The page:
Bayern Munich and Germany goalkeeper Manuel Neuer is the third best player in the world behind Cristiano Ronaldo and Lionel Messi, if last year’s Ballon D’Or verdict was anything to go by.
The summer’s transfer window had a very prevalent goalkeeping theme as well, with the likes of David De Gea, Petr Cech and Iker Casillas all moving, or nearly moving in the case of De Gea, to other clubs.
Not only this but teams are beginning to recognise the importance of having a good back-up goalkeeper. Barcelona’s treble winning team of last season consisted of two starting goalkeepers, manager Luis Enrique used Chile international Claudio Bravo for their league fixtures and German international Marc ter Stegen for Barca’s Champions League games, and it clearly worked very well.
Competition for goalkeeping places has often occurred at international level, with the likes of Spain, Italy and England in the Peter Shilton/Ray Clemence days, reaping the rewards of such competition. However, are goalkeepers getting better or worse, or is this article a waste of my time and even worse, yours?
Well you’ve read this far so you may as well see it through.
Every week there seems to be a 3-3, or a 4-2 in the Premier League round of fixtures. Top-flight English football is billed as an action-packed blockbuster with speedy wingers and clinical strikers, so why did Arsenal sign a thirty-something goalkeeper instead of a star striker?
Well the simple fact of the matter is this; goalkeepers prevent the opposition from scoring goals. The importance of an exceptional shot-stopper is so often overlooked in world-football.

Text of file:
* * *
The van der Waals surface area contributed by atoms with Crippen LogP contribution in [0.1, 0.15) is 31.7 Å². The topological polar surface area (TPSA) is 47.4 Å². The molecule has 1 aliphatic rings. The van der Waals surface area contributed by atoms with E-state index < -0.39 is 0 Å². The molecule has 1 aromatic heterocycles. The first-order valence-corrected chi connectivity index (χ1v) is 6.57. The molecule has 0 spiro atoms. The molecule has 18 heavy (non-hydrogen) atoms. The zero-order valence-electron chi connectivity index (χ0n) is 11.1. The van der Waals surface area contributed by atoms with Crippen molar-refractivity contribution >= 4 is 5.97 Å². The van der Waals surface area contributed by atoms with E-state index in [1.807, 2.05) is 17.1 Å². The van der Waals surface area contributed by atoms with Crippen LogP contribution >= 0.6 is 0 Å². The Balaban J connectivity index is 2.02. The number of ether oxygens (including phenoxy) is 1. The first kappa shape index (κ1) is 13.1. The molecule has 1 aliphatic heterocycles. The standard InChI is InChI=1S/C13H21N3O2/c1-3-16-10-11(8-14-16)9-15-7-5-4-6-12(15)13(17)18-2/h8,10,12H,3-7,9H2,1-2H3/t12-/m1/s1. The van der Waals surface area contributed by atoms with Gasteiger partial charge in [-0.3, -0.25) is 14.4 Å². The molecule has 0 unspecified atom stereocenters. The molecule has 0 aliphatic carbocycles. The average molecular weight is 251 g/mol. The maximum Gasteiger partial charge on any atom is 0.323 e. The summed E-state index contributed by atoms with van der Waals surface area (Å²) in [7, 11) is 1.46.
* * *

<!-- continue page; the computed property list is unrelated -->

From a young age we’re taught to pick the goalies last, it’s considered a thankless task, to put your body on line and take the occasional goal kick. In the park, to be a goalkeeper is almost a punishment, when between the sticks one reflects on their bad performance and uses the time to work out why they find themselves in this terrible position, the position of a goalkeeper.
The irony is, when in this predicament, you have the best view on the pitch. The very best goalkeepers are the eyes and ears for their managers, It’s the reason keepers increase in value with age, like an old fine wine or David Beckham. Why else would a manger so often entrust their goalkeepers with the captain’s armband?
The truth is goalkeepers are no better or worse than before. The only thing that has changed is the style of football being played. Yes, goalkeepers have to be slightly better with their feet, but fundamentally it is the same position it has always been.
More goals are being scored in the Premier League because more shots are being attempted than before, it’s as simple as that. Therefore keepers have an increased number of opportunities to showcase their skills with Hollywood saves, in their brightly coloured kits.
It all fits into football’s new glossy HD formula, the goalkeeper has been rebranded and people are no longer taking them for granted.
So next time you find yourself between the sticks in a kick about with your mates, just remember, you’re probably the most important person on the pitch.